- By Shaun Smith
- Aug 23 2010
Authenticity - you can’t force it, fake it or fudge it
When Tony Hayward gave his final press briefing shortly before departing as Chief Executive of BP he said that BP had shown itself to be “a model of corporate social responsibility” but it was “not a great PR success”.
On the face of it BP has done most things right: they have managed to cap the worst of the spill, they managed to keep most of the oil from washing up on the beaches, have paid over $300 million in compensation to the US locals whose livelihoods have been affected; So why then the furore and criticism heaped on BP and its CEO?
A failure of authenticity
I believe that the failure was one of authenticity; a failure on the part of BP leaders, past and present, to be genuine in their support for the positioning of the brand. BP, although embracing ‘green’ credentials and purporting to be the fuel brand most closely identified with sustainability, when put to the test drilling for oil off the Florida coast, seemed to act first and foremost as an energy company concerned with maximizing its profits rather than an experience brand concerned with delivering on its promise.
Unfortunately, Hayward has taken the rap for his previous boss, Lord Browne, who when Chief Executive drove the company to earn ever greater returns for shareholders.
We are just finishing the research for our new book ‘Bold’ and one of the characteristics we have seen shared by the brands we have researched is authenticity. You can’t succeed unless you are genuine, true to yourself and absolutely honest with your customers. This is challenging for those people in business who believe that as long as you promote 5 corporate values on your web site (usually the same ones your competitors promote as well), it’ll be enough to get by. And as long as you say the right things to shareholders and customers in your annual report, advertising or PR about CSR, then, short of committing a criminal act, it doesn’t much matter the extent to which you actually practice what you preach as long as the profits continue to roll in.
Authenticity comes from people’s own values
Authentic companies are run and largely staffed by people who care passionately about what they do because they see it as an extension of their own values. And that means when you make a promise for your brand you have to deliver it: you can’t force it, fake it or fudge it.
By forcing it, we mean that sense of trying too hard to be something you’re not. The Geek Squad has its competitors who try to take a similar approach but it doesn’t require too much first-hand experience of those competitors to know that the values come from the advertising rather than the heart.
“Customers can smell a fake a mile off”
By faking it we mean when your marketing department see an opportunity to align your brand with something like sustainability, for example, but management continue to focus primarily on profitability and the behaviour of the organisation is aligned with this focus. Joe Pine and Jim Gilmore in their book ‘Authenticity’ make the point that customers can smell a fake a mile off. Consumers demand authenticity from their brands today and especially from the people who work for them.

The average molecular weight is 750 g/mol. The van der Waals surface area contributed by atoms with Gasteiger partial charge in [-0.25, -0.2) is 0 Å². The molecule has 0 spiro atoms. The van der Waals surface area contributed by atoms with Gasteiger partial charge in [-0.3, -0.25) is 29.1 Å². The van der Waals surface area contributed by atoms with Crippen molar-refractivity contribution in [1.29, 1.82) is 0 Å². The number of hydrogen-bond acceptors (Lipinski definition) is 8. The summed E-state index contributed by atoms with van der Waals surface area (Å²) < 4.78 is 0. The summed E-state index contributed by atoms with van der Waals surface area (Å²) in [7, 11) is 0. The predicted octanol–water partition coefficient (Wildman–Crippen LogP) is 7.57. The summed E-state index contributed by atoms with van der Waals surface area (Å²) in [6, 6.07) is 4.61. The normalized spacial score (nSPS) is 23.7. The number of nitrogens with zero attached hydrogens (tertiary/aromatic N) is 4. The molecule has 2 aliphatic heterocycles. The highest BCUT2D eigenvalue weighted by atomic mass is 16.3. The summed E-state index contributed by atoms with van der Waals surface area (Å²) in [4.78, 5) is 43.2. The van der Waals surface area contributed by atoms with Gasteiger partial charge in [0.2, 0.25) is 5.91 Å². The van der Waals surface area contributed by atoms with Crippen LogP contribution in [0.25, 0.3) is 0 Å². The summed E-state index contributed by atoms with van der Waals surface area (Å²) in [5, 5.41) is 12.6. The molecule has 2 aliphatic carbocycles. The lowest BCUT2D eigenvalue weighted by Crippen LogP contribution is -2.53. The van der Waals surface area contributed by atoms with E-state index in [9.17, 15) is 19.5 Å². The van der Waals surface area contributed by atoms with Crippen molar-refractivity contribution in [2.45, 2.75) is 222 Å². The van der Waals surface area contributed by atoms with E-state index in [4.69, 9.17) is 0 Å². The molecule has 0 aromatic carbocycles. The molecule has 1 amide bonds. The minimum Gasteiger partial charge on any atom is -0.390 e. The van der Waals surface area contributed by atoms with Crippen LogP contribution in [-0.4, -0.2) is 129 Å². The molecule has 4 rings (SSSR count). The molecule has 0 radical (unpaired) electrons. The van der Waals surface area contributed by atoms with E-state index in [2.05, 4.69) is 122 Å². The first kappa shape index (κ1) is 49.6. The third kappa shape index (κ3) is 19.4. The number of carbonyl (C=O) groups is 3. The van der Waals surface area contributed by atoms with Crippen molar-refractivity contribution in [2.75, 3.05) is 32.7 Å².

By fudging it we mean those moments of ‘on the one hand but on the other’ that brands often fall into – promising you the earth in the headline copy only to caveat their offers in the small print. Brands like O2 have opened up the telecommunications market by introducing transparency and ‘no strings’ products like its ‘Simplicity’ offer.
So what should BP have done? As well as taking the necessary engineering steps which it did well, it should also have seen this as an unfortunate, but wonderful, opportunity to dramatise its brand promise: to really make its green credentials apparent. As well as fixing the leak deep on the ocean bed, which was largely unseen by customers, it should have over-indexed its public response. It is hard to hate an organisation when it has a ‘face’ to it. Now BP would say, perhaps rightly, that is what they did; they got their people involved in the effort, but what I am talking about here is a massive effort from hundreds if not thousands of BP branded employees working in the community.
What Patagonia did
Patagonia founder Yvon Chouinard
Patagonia, the environmentally friendly clothing brand, had employees working on the beaches (wearing Patagonia clothing of course) because they care deeply about the environment . Patagonia also sponsors the ‘Louisiana Bucket Brigade’ a voluntary organisation set up to support the environment and deal with oil spills.
Yvon Chouinard, the Patagonia founder, had this to say in an interview in 2004,
“I’m not in the business to make clothes. I’m not in the business to make more money for myself, for Christ’s sake. This is the reason Patagonia exists—to put into action the recommendations I read about in books to avoid environmental collapse. That’s the reason I’m in business—to try to clean up our own act, and try to influence other companies to do the right thing, and try to influence our customers to do the right thing. So we’re not going to change. They can go buy from somewhere else if they don’t like it”
Now that is an authentic leader.
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